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THE PANAMA CANAL


Sunny days ahead for ACP T


he Panama Canal’s ‘expansion is steadily moving forward, following the pouring of permanent concrete in both the Pacific and Atlantic locks in July 2011 marking one of the important stages of their construction. The works are going well and once the GUPC Consortium [in charge of the construction of the future locks] began to place concrete, ‘the production is a repetitive effort, which makes us confident that the expansion programme will be concluded on time and budget,’ says Panama Canal Authority (ACP) administrator, Alberto Aleman Zubieta. ‘We feel that the expansion programme is advancing satisfactorily on many fronts: dredging, final dry


excavations for the access channel, the construction of the locks and the fabrication of the gates that began in Italy and should be ready by end-2012,’ he adds.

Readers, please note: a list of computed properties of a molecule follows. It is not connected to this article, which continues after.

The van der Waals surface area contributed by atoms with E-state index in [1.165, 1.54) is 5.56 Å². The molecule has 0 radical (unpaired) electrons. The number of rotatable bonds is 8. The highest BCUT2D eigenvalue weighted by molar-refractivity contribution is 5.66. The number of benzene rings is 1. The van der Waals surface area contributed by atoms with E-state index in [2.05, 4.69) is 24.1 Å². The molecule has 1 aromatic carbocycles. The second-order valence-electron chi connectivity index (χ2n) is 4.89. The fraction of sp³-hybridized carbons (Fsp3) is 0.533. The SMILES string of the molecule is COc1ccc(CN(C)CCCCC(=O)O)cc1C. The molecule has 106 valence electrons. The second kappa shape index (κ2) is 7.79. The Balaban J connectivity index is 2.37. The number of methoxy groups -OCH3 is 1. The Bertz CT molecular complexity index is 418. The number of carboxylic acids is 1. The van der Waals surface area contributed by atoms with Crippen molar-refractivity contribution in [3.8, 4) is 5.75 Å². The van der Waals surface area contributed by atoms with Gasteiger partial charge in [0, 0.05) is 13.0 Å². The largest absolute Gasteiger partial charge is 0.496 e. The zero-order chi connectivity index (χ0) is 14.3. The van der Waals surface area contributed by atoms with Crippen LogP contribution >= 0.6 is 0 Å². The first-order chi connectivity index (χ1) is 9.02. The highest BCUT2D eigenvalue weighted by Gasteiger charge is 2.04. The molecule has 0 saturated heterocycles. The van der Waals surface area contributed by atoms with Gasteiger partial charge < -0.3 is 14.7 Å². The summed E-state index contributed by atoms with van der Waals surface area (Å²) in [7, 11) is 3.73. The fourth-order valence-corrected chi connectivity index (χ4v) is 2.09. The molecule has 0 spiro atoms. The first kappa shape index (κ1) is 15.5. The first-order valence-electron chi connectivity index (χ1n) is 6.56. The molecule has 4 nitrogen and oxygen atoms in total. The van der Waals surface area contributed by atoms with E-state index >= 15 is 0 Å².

The Panama Canal has performed as forecast during Fiscal Year (FY) 2010 (October 2009-September 2010), registering a slight decline in total transits to 14,230 vessels, down by 0.78% from 14,342 transits a year ago. During the first three quarters of FY 2011 (October 2010-September 2012), transits reached 11,416.


Cargo volume increased slightly by 0.56% to 300.8m in Panama Canal/Universal Measurement System (PC/UMS) tonnes, up from 299.1m


PC/UMS tonnes the previous year. During the three first quarters of FY 2011 (Q1- Q3) cargo volume totalled 246.8m PC/UMS tonnes, foreseeing an increase of tonnage in FY 2011.


Canal Water Time (CWT), that measures the time a vessel spends in Canal waters, dropped by 8.45% to 21.11 hours in FY 2010, down from 23.06 hours the year before. However, during the first three quarters of FY 2011, Canal Water Time raised slightly to 27.24 hours, mostly due to the works for the Panama Canal expansion. Over the last 12 months, the ACP has renewed partnerships with ports along the US eastern seaboard with the signing of Memoranda of Understanding with ports


Murals at the ACP Administration building PANAMA MARITIME REVIEW 2011/12 9


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